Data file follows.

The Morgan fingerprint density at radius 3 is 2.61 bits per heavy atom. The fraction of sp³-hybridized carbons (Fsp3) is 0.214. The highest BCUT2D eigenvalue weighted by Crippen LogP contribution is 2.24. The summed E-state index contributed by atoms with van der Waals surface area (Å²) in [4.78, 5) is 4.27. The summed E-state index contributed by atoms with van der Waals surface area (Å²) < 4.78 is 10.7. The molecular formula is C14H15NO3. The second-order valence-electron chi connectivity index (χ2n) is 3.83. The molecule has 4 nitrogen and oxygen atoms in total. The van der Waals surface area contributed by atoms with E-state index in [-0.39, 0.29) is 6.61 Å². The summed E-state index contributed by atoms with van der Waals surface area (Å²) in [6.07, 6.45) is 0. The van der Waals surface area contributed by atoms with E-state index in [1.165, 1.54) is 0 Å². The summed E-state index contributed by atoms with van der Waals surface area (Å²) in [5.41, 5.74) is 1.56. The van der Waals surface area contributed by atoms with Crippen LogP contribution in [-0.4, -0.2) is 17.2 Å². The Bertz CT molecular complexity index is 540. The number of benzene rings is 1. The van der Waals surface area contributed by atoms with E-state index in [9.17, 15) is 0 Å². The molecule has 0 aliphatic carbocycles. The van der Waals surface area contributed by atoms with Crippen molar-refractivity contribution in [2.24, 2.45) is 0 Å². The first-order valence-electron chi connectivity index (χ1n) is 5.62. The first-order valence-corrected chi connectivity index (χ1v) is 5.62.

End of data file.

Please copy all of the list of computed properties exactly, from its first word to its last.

The Morgan fingerprint density at radius 3 is 2.61 bits per heavy atom. The fraction of sp³-hybridized carbons (Fsp3) is 0.214. The highest BCUT2D eigenvalue weighted by Crippen LogP contribution is 2.24. The summed E-state index contributed by atoms with van der Waals surface area (Å²) in [4.78, 5) is 4.27. The summed E-state index contributed by atoms with van der Waals surface area (Å²) < 4.78 is 10.7. The molecular formula is C14H15NO3. The second-order valence-electron chi connectivity index (χ2n) is 3.83. The molecule has 4 nitrogen and oxygen atoms in total. The van der Waals surface area contributed by atoms with E-state index in [-0.39, 0.29) is 6.61 Å². The summed E-state index contributed by atoms with van der Waals surface area (Å²) in [6.07, 6.45) is 0. The van der Waals surface area contributed by atoms with E-state index in [1.165, 1.54) is 0 Å². The summed E-state index contributed by atoms with van der Waals surface area (Å²) in [5.41, 5.74) is 1.56. The van der Waals surface area contributed by atoms with Crippen LogP contribution in [-0.4, -0.2) is 17.2 Å². The Bertz CT molecular complexity index is 540. The number of benzene rings is 1. The van der Waals surface area contributed by atoms with E-state index in [9.17, 15) is 0 Å². The molecule has 0 aliphatic carbocycles. The van der Waals surface area contributed by atoms with Crippen molar-refractivity contribution in [2.24, 2.45) is 0 Å². The first-order valence-electron chi connectivity index (χ1n) is 5.62. The first-order valence-corrected chi connectivity index (χ1v) is 5.62.